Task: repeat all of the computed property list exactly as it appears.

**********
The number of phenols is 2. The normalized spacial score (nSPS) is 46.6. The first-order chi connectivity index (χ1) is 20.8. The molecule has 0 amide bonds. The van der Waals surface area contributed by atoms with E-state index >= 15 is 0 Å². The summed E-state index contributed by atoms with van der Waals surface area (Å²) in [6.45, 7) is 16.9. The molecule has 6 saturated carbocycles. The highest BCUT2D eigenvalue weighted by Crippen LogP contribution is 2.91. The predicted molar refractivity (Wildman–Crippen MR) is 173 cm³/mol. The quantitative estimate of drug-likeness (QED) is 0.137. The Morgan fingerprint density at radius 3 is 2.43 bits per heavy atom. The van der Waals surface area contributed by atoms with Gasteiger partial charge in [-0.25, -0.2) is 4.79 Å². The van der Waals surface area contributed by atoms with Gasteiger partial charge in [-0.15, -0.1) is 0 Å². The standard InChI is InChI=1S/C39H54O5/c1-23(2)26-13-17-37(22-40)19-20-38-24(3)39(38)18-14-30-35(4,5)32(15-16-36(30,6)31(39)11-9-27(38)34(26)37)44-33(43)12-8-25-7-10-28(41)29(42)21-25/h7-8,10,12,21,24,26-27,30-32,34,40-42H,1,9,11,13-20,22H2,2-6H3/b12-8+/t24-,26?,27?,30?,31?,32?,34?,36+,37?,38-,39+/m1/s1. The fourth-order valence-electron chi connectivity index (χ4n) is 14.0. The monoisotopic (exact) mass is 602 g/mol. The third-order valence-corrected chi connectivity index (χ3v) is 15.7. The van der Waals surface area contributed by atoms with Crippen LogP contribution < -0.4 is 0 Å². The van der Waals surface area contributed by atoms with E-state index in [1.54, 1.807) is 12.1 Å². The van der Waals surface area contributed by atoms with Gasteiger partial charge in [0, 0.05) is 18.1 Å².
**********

The number of phenols is 2. The normalized spacial score (nSPS) is 46.6. The first-order chi connectivity index (χ1) is 20.8. The molecule has 0 amide bonds. The van der Waals surface area contributed by atoms with E-state index >= 15 is 0 Å². The summed E-state index contributed by atoms with van der Waals surface area (Å²) in [6.45, 7) is 16.9. The molecule has 6 saturated carbocycles. The highest BCUT2D eigenvalue weighted by Crippen LogP contribution is 2.91. The predicted molar refractivity (Wildman–Crippen MR) is 173 cm³/mol. The quantitative estimate of drug-likeness (QED) is 0.137. The Morgan fingerprint density at radius 3 is 2.43 bits per heavy atom. The van der Waals surface area contributed by atoms with Gasteiger partial charge in [-0.25, -0.2) is 4.79 Å². The van der Waals surface area contributed by atoms with Gasteiger partial charge in [-0.15, -0.1) is 0 Å². The standard InChI is InChI=1S/C39H54O5/c1-23(2)26-13-17-37(22-40)19-20-38-24(3)39(38)18-14-30-35(4,5)32(15-16-36(30,6)31(39)11-9-27(38)34(26)37)44-33(43)12-8-25-7-10-28(41)29(42)21-25/h7-8,10,12,21,24,26-27,30-32,34,40-42H,1,9,11,13-20,22H2,2-6H3/b12-8+/t24-,26?,27?,30?,31?,32?,34?,36+,37?,38-,39+/m1/s1. The fourth-order valence-electron chi connectivity index (χ4n) is 14.0. The monoisotopic (exact) mass is 602 g/mol. The third-order valence-corrected chi connectivity index (χ3v) is 15.7. The van der Waals surface area contributed by atoms with Crippen LogP contribution < -0.4 is 0 Å². The van der Waals surface area contributed by atoms with E-state index in [1.54, 1.807) is 12.1 Å². The van der Waals surface area contributed by atoms with Gasteiger partial charge in [0, 0.05) is 18.1 Å².